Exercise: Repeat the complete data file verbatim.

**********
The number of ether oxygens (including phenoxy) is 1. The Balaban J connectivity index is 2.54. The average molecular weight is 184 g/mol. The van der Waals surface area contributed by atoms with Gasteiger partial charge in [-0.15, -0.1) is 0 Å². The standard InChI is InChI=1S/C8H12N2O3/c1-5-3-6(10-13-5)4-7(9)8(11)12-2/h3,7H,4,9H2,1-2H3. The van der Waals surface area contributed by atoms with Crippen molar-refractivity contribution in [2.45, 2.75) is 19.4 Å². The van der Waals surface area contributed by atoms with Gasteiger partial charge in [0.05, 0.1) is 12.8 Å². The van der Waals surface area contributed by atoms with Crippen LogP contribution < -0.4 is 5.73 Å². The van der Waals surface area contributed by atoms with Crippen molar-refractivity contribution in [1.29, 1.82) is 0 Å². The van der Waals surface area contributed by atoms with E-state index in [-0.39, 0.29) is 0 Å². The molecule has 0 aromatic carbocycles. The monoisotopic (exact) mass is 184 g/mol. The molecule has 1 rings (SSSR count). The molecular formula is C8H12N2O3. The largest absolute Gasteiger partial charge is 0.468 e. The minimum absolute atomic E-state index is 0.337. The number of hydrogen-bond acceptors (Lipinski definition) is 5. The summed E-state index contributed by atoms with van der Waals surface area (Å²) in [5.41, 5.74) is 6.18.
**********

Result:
The number of ether oxygens (including phenoxy) is 1. The Balaban J connectivity index is 2.54. The average molecular weight is 184 g/mol. The van der Waals surface area contributed by atoms with Gasteiger partial charge in [-0.15, -0.1) is 0 Å². The standard InChI is InChI=1S/C8H12N2O3/c1-5-3-6(10-13-5)4-7(9)8(11)12-2/h3,7H,4,9H2,1-2H3. The van der Waals surface area contributed by atoms with Crippen molar-refractivity contribution in [2.45, 2.75) is 19.4 Å². The van der Waals surface area contributed by atoms with Gasteiger partial charge in [0.05, 0.1) is 12.8 Å². The van der Waals surface area contributed by atoms with Crippen LogP contribution < -0.4 is 5.73 Å². The van der Waals surface area contributed by atoms with Crippen molar-refractivity contribution in [1.29, 1.82) is 0 Å². The van der Waals surface area contributed by atoms with E-state index in [-0.39, 0.29) is 0 Å². The molecule has 0 aromatic carbocycles. The monoisotopic (exact) mass is 184 g/mol. The molecule has 1 rings (SSSR count). The molecular formula is C8H12N2O3. The largest absolute Gasteiger partial charge is 0.468 e. The minimum absolute atomic E-state index is 0.337. The number of hydrogen-bond acceptors (Lipinski definition) is 5. The summed E-state index contributed by atoms with van der Waals surface area (Å²) in [5.41, 5.74) is 6.18.